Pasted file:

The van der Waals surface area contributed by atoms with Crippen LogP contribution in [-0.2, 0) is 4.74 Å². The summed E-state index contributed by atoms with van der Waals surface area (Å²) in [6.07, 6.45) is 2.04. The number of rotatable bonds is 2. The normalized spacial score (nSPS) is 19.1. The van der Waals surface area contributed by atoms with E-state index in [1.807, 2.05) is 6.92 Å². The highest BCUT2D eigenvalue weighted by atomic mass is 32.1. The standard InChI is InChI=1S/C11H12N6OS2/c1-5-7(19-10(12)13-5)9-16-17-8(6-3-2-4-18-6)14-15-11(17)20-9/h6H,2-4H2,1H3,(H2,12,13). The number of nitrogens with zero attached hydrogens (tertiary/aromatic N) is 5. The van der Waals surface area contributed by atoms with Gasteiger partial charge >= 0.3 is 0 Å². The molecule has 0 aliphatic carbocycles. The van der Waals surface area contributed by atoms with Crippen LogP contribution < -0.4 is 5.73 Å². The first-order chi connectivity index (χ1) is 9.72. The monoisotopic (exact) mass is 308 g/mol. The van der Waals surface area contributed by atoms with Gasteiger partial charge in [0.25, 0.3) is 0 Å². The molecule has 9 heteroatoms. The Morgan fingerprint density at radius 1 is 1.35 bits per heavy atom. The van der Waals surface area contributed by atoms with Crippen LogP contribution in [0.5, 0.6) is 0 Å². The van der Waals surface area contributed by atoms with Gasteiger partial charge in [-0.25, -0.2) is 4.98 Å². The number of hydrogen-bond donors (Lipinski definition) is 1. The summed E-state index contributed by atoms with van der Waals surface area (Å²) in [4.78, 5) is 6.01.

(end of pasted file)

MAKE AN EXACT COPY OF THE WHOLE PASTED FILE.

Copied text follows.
The van der Waals surface area contributed by atoms with Crippen LogP contribution in [-0.2, 0) is 4.74 Å². The summed E-state index contributed by atoms with van der Waals surface area (Å²) in [6.07, 6.45) is 2.04. The number of rotatable bonds is 2. The normalized spacial score (nSPS) is 19.1. The van der Waals surface area contributed by atoms with E-state index in [1.807, 2.05) is 6.92 Å². The highest BCUT2D eigenvalue weighted by atomic mass is 32.1. The standard InChI is InChI=1S/C11H12N6OS2/c1-5-7(19-10(12)13-5)9-16-17-8(6-3-2-4-18-6)14-15-11(17)20-9/h6H,2-4H2,1H3,(H2,12,13). The number of nitrogens with zero attached hydrogens (tertiary/aromatic N) is 5. The van der Waals surface area contributed by atoms with Gasteiger partial charge >= 0.3 is 0 Å². The molecule has 0 aliphatic carbocycles. The van der Waals surface area contributed by atoms with Crippen LogP contribution < -0.4 is 5.73 Å². The first-order chi connectivity index (χ1) is 9.72. The monoisotopic (exact) mass is 308 g/mol. The van der Waals surface area contributed by atoms with Gasteiger partial charge in [0.25, 0.3) is 0 Å². The molecule has 9 heteroatoms. The Morgan fingerprint density at radius 1 is 1.35 bits per heavy atom. The van der Waals surface area contributed by atoms with Crippen LogP contribution in [0.5, 0.6) is 0 Å². The van der Waals surface area contributed by atoms with Gasteiger partial charge in [-0.25, -0.2) is 4.98 Å². The number of hydrogen-bond donors (Lipinski definition) is 1. The summed E-state index contributed by atoms with van der Waals surface area (Å²) in [4.78, 5) is 6.01.